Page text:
The United States has been accused of having a confused, contradictory foreign policy, as each administration reverses its predecessor. This is often a mischaracterization, never more so than with China policy. Since Nixon and Kissinger opened the door, U.S. foreign policy toward China has been remarkably consistent over 40 years and eight presidents. Washington has sought to integrate China into the world, economically and politically. This policy has been good for the United States, good for the world and extremely good for China.
But many of the forces that pushed the two countries together are waning. For the first two decades of relations, Washington had strategic reasons to align with Beijing and shift the balance of power against the Soviet Union. While China was in its early years of development, it desperately needed access to U.S. capital, technology and political assistance to expand its economy. Today, China is much stronger and is acting in ways — from cyberattacks to its policies in Africa — that are counter to U.S. interests and values. For its part, Washington must respond to the realities of Asia, where its historic allies are nervous about China’s rise.
That’s why the meetings between Obama and Xi are important. Both countries need to take a clear-eyed look at the relationship and find a new path that could define a cooperative framework for the future, as Nixon and Zhou did in 1972. Both sides should seek to create a broad atmosphere of trust rather than to work through a “to-do” list.
Some Americans want to see these meetings as a “G-2” alliance of sorts between the world’s largest economies. That would not serve U.S. interests nor those of broader global stability and integration.
China is the world’s second-largest economy and, because of its size, will one day become the largest. (On a per-capita basis, it is a middle-income country, and it might never surpass the United States in that regard.) But power is defined along many dimensions, and by most political, military, strategic and cultural measures, China is a great but not global power. For now, it lacks the intellectual ambition to set the global agenda.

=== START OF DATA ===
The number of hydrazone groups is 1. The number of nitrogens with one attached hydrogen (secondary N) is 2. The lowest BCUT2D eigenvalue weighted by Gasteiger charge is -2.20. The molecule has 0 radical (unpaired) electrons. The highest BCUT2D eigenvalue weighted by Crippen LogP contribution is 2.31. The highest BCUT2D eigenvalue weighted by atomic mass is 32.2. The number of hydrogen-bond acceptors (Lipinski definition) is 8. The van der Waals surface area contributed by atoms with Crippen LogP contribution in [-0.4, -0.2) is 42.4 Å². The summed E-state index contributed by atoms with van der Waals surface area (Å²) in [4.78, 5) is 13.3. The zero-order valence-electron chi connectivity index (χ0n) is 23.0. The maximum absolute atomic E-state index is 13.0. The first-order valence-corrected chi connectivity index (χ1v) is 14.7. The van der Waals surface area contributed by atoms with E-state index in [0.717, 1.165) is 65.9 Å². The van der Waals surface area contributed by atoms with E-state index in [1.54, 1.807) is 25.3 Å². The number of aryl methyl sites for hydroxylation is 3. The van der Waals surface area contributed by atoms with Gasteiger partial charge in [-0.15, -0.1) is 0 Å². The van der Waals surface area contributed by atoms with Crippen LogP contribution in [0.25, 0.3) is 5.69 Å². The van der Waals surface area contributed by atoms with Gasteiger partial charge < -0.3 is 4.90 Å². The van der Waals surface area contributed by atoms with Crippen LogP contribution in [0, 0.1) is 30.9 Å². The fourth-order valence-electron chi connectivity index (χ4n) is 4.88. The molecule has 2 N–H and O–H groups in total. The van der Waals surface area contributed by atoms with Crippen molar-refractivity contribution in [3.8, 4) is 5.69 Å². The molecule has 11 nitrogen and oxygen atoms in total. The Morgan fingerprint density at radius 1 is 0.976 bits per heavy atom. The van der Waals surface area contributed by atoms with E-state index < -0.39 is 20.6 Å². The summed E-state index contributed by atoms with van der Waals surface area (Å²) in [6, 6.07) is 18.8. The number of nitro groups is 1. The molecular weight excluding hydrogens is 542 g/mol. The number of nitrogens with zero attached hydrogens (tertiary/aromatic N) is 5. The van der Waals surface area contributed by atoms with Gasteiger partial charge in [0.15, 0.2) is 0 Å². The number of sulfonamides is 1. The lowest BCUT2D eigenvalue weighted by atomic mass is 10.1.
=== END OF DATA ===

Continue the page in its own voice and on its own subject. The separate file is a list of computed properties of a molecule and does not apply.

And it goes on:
The scholar David Shambaugh, who has always been well-disposed toward China, put it this way in a recent book: “China is, in essence, a very narrow-minded, self-interested, realist state, seeking only to maximize its own national interests and power. It cares little for global governance and enforcing global standards of behavior (except its much-vaunted doctrine of noninterference in the internal affairs of countries). Its economic policies are mercantilist and its diplomacy is passive. China is also a lonely strategic power, with no allies and experiencing distrust and strained relationships with much of the world.”
Beijing wants good relations with the United States and a general climate of external stability. That’s partly because it faces huge internal challenges. Chinese leaders want to embark on serious reform at home (described as “rectification”) and are searching for a way to generate greater legitimacy for the Communist Party, experimenting with both a return to Maoist rhetoric and a revival of nationalism. Beijing wants to rise without creating a powerful anti-Chinese backlash among Asia’s other powers.
The United States should seek good and deep relations with China. They would mean a more stable, prosperous and peaceful world. Further integrating China into an open global system would help maintain that system and the open world economy that rests on it. But this can happen only if China recognizes and respects that system and operates from the perspective of a global power and not that of a “narrow-minded” state seeking only to maximize its interests.
In other words, when China starts acting like a superpower, we should treat it like one.
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